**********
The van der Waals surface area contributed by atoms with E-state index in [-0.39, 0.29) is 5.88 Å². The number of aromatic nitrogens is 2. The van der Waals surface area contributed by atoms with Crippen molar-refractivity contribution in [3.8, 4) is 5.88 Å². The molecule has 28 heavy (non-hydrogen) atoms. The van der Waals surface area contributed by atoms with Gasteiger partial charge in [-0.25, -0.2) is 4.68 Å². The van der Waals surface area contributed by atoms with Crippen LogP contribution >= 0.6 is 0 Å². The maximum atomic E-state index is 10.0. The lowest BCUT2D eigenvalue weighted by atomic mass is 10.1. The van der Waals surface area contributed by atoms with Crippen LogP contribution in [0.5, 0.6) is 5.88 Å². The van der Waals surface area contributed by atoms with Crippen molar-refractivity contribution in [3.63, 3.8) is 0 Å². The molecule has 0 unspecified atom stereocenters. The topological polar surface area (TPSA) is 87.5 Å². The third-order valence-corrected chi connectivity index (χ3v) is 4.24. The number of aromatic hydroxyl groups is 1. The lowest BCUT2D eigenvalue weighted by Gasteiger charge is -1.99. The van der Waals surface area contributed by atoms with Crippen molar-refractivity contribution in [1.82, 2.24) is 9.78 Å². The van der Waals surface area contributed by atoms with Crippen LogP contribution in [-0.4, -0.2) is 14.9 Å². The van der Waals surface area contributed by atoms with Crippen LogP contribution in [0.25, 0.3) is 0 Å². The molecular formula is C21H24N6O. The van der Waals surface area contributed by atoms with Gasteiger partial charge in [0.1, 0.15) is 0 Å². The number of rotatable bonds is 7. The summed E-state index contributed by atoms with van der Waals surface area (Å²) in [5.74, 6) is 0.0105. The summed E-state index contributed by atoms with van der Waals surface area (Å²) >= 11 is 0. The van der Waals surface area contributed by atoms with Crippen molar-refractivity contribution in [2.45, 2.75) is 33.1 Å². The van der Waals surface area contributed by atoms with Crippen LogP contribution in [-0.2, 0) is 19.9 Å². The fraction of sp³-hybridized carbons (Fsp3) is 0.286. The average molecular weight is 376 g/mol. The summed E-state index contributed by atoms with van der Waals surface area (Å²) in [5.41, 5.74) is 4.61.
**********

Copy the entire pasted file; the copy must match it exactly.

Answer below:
The van der Waals surface area contributed by atoms with E-state index in [-0.39, 0.29) is 5.88 Å². The number of aromatic nitrogens is 2. The van der Waals surface area contributed by atoms with Crippen molar-refractivity contribution in [3.8, 4) is 5.88 Å². The molecule has 28 heavy (non-hydrogen) atoms. The van der Waals surface area contributed by atoms with Gasteiger partial charge in [-0.25, -0.2) is 4.68 Å². The van der Waals surface area contributed by atoms with Crippen LogP contribution >= 0.6 is 0 Å². The maximum atomic E-state index is 10.0. The lowest BCUT2D eigenvalue weighted by atomic mass is 10.1. The van der Waals surface area contributed by atoms with Crippen LogP contribution in [0.5, 0.6) is 5.88 Å². The van der Waals surface area contributed by atoms with Crippen molar-refractivity contribution in [3.63, 3.8) is 0 Å². The molecule has 0 unspecified atom stereocenters. The topological polar surface area (TPSA) is 87.5 Å². The third-order valence-corrected chi connectivity index (χ3v) is 4.24. The number of aromatic hydroxyl groups is 1. The lowest BCUT2D eigenvalue weighted by Gasteiger charge is -1.99. The van der Waals surface area contributed by atoms with Crippen molar-refractivity contribution in [1.82, 2.24) is 9.78 Å². The van der Waals surface area contributed by atoms with Crippen LogP contribution in [-0.4, -0.2) is 14.9 Å². The van der Waals surface area contributed by atoms with Crippen LogP contribution in [0.25, 0.3) is 0 Å². The molecular formula is C21H24N6O. The van der Waals surface area contributed by atoms with Gasteiger partial charge in [0.1, 0.15) is 0 Å². The number of rotatable bonds is 7. The summed E-state index contributed by atoms with van der Waals surface area (Å²) in [5.74, 6) is 0.0105. The summed E-state index contributed by atoms with van der Waals surface area (Å²) >= 11 is 0. The van der Waals surface area contributed by atoms with Crippen molar-refractivity contribution in [2.45, 2.75) is 33.1 Å². The van der Waals surface area contributed by atoms with Crippen LogP contribution in [-0.2, 0) is 19.9 Å². The fraction of sp³-hybridized carbons (Fsp3) is 0.286. The average molecular weight is 376 g/mol. The summed E-state index contributed by atoms with van der Waals surface area (Å²) in [5.41, 5.74) is 4.61.